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Top 8 Benefits of Spending Time in Nature

Do you want to feel happier and healthier (who doesn’t!)? Keep reading.

What if I told you that there is a ‘drug’ that exists that is free, doesn’t require a prescription, is widely available, fun to take, has NO negative side effects and is scientifically proven to make you feel better mentally, emotionally, spiritually and physically.

I’m guessing you’d be interested in finding out more?

The Nature Drug

You may be shocked and pleased to know that this marvelous magical medicine is actually spending time in nature. ‘What?’ I hear your cry, ‘why haven’t I heard of this before?’. Good question. And there’s a relatively simple answer: let me explain.

Currently, if you want to feel happier and healthier you can turn to two places:

  1. Huge drug companies and corporations who spend hundreds of millions marketing conventional drugs and vitamin supplements.
  2.  The health and wellbeing industry, which is worth to the tune 3.7 trillion dollars globally, per year. This industry includes health foods, recipe books (diets) gyms, personal training/fitness, lifestyle activities (think yoga, pilates, mindfulness…), alternative holistic remedies and all the related gadgets/clothing/equipment.

 

 

 

 

 

 

Collectively these two giants use their considerable resources to bombard you with posters, promo videos, collaborations with celebrities and T.V. and paper adverts – all aimed at guilt tripping you into investing in your mind and body by buying their products. Pure and simply these companies are profit farming and you are the crop.

Nature simply can’t be monetized in the same way. Nature has no marketing department, no advertising budget, no special slogans and no catch phrases. It doesn’t lobby politicians, doesn’t have a social media strategy, doesn’t utilize ‘influencers’ and won’t ever advertise on any screen/paper/billboard.

Yet scientists have proven that it is a massively under-utilised wellbeing resource and spending time in it should be an essential part of living a balanced and hopefully long life. This is why I’m not only going to encourage you to spend more time in nature but also present to you some of the benefits you’ll receive.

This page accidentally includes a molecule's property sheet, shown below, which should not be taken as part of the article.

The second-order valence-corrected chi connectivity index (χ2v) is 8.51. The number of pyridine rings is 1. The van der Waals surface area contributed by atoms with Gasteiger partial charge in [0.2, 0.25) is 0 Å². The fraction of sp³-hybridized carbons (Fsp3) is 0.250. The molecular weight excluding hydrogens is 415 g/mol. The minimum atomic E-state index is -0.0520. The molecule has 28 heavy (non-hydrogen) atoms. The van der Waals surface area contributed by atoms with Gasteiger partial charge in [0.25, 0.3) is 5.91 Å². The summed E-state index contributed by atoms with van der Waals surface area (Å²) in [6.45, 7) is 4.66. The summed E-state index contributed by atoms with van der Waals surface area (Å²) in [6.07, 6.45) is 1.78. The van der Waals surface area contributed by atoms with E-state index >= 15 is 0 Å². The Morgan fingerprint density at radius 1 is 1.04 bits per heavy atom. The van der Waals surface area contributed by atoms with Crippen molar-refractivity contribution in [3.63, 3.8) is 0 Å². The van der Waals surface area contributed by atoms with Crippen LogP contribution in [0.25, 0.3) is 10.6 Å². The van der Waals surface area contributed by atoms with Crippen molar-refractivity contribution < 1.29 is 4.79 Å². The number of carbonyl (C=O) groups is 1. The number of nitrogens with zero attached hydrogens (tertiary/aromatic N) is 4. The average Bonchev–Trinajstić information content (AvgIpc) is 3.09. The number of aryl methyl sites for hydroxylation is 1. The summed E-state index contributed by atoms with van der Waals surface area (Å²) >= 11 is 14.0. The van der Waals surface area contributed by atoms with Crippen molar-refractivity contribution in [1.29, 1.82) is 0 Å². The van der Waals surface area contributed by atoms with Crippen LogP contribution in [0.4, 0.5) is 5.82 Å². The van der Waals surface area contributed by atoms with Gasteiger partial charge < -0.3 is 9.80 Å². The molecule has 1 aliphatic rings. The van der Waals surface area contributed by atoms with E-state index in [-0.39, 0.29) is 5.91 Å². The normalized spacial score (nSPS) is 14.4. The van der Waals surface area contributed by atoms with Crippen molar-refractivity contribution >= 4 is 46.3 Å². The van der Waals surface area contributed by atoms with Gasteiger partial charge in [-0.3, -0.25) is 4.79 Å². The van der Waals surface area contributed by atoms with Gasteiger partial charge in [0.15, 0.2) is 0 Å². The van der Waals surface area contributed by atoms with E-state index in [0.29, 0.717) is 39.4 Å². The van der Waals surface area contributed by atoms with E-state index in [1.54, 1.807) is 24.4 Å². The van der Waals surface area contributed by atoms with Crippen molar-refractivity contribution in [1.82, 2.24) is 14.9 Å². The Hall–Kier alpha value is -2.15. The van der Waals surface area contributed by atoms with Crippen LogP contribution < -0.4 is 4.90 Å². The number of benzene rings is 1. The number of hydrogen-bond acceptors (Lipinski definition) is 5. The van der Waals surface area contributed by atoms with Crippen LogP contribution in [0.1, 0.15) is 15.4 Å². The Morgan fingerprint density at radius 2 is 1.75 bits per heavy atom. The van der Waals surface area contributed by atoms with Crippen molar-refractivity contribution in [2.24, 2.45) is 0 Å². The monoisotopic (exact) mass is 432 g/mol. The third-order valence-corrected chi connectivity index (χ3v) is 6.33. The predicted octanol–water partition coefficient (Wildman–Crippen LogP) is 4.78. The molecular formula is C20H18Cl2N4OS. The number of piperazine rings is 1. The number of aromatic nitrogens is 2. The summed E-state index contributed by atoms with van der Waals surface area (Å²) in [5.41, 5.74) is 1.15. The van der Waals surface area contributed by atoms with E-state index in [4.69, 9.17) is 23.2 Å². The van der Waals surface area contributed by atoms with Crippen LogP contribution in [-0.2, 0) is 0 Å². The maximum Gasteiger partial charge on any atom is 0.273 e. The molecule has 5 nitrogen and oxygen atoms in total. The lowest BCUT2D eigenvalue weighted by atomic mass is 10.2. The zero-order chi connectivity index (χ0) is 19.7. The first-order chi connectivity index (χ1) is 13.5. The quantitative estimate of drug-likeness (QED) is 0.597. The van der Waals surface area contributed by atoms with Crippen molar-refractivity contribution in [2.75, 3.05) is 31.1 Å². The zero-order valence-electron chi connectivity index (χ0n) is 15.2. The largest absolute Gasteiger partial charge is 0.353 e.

You may still be skeptical and that’s fine, because I am now going to take you through a sample of the research that proves that nature is fundamentally ‘good’.

 

Why do people enjoy spending time in nature?

Before we dive head first into the science and findings, lets try a little experiment. I would like you to scroll down and look at the four images below. As soon as you see each one I would like you to say, out loud, the first word that comes to mind. Ready, steady, GO! 

  1.  
  2.  

Well done if you actually said them out loud. Now I’d like you to quickly head to the bottom of the page and write your four words, in order, as a comment before heading back here for the findings (don’t peek until you’ve posted them). Have a look at what others have written whilst you’re there.

Now onto the science.

 

1. Nature will leave you happier and calmer.

 

Research has proven that looking at nature makes you happier. For example, one study showed people clips of a city, got them to answer questions then showed them a Planet Earth II episode and did the same again. This type of study has been repeated in different guises and the results are always the same and undisputable:

  • When looking at nature people feel: a sense of aweamazementwondercuriosity, interest and wanting to explore; joy, excitement and enthusiasm; contentment, relaxation and peacefulness; amusement and enjoyment.
  • When looking at an urban scene people feel: nervousnessanxietyand fearstress and overburden; anger and irritability; tiredness, fatigue and low energy.

 

2. Nature will boost your immune system